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Firefighters ready for ‘strike ballot’ over pensions

A firefighter's child joins strikers at Euston fire station  one of many to take part in yesterday's four-hour walkout.  Picture: Reuters

A firefighter's child joins strikers at Euston fire station  one of many to take part in yesterday's four-hour walkout. Picture: Reuters

FIREFIGHTERS are to be balloted on whether to accept a Scottish Government deal on pensions, with a rejection raising the likelihood of strike action.

Scottish firefighters had voted earlier this year in favour of industrial action, but the strike was postponed after the Scottish Government offered to mitigate against Westminster’s proposals to increase firefighters’ retirement age from 55 to 60.

The executive of the Fire Brigades Union (FBU) is today expected to approve a consultative ballot on whether to accept the Scottish Government’s offer.

And union leaders warned that, should the deal be rejected, a strike could be back on.

Union members south of the Border yesterday staged a four-hour strike after UK ministers and the Welsh administration refused to scrap proposals that would see firefighters who opt to ­retire at 55 facing a cut to their pension of 5 per cent a year.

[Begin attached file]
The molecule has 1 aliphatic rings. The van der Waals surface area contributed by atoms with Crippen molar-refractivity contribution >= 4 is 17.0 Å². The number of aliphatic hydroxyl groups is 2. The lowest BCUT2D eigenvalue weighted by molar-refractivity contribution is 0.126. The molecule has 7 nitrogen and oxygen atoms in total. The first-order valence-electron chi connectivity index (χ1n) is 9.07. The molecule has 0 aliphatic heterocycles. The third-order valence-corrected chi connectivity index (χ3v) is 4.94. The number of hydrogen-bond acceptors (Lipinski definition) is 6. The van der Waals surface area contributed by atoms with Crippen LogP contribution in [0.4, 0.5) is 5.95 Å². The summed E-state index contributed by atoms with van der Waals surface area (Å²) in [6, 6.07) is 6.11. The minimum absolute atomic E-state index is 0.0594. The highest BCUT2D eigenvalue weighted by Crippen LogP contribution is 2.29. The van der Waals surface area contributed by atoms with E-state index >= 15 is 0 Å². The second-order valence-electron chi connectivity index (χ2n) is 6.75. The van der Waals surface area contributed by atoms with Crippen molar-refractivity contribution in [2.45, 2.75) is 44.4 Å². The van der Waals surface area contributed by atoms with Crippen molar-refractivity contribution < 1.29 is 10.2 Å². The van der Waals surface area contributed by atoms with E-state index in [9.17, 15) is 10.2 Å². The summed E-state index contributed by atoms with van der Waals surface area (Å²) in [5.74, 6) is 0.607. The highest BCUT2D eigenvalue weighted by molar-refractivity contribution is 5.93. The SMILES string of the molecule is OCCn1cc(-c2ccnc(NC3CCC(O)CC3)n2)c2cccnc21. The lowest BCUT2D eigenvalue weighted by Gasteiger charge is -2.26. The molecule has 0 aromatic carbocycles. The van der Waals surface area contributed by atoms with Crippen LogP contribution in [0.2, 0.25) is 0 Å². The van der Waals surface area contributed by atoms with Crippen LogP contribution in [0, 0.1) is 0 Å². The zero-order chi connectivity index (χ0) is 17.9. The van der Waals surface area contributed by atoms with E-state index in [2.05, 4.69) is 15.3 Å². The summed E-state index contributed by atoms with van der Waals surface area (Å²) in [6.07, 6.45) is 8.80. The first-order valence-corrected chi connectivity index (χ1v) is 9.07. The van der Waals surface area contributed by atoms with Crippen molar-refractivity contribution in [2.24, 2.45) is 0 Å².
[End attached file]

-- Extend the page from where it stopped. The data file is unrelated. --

Roddy Robertson, Scotland’s FBU official, said the consultative ballot set to be approved today was “like another strike ballot again”. He warned that any Scottish strike would take place before 23 October – the legal deadline for the action FBU members previously backed.

The SNP government’s offer to the FBU would mean firefighters aged 40 as of last year would not be forced to work until the age of 60, with employees also protected from dismissal over their fitness levels.

However, Mr Robertson, a member of the FBU executive, said a Scottish strike was still possible due to continuing concerns about firefighters being forced to work to 60 in a life-threatening and physically demanding job. He said: “It’s only fair and right that Scottish firefighters have the opportunity to decide whether enough has been done to avert action in Scotland or not.

“If members reject the deal on offer, it’s likely that the strike would be back on again before 23 October. It’s almost like another strike ballot again, although it’s a consultative ballot officially.”

The FBU executive meeting in London today is expected to either take a neutral position or recommend Scotland’s firefighters reject the Scottish Government’s offer.

However, Mr Robertson said the SNP’s offer “probably won’t be enough to say that the dispute is finished with”.

Scottish Labour MP Frank Doran warned: “The fact that the FBU feel the need to consult their members on this issue clearly shows that they don’t trust the SNP to deliver on this.”

A Scottish Government spokeswoman said any contingency arrangements during a strike would be an operational matter for the fire and rescue service, but ministers wanted to “reach a mutual agreement” with the FBU. She added: “The FBU has not called strike action in Scotland at this time and that is to be warmly welcomed.”

 

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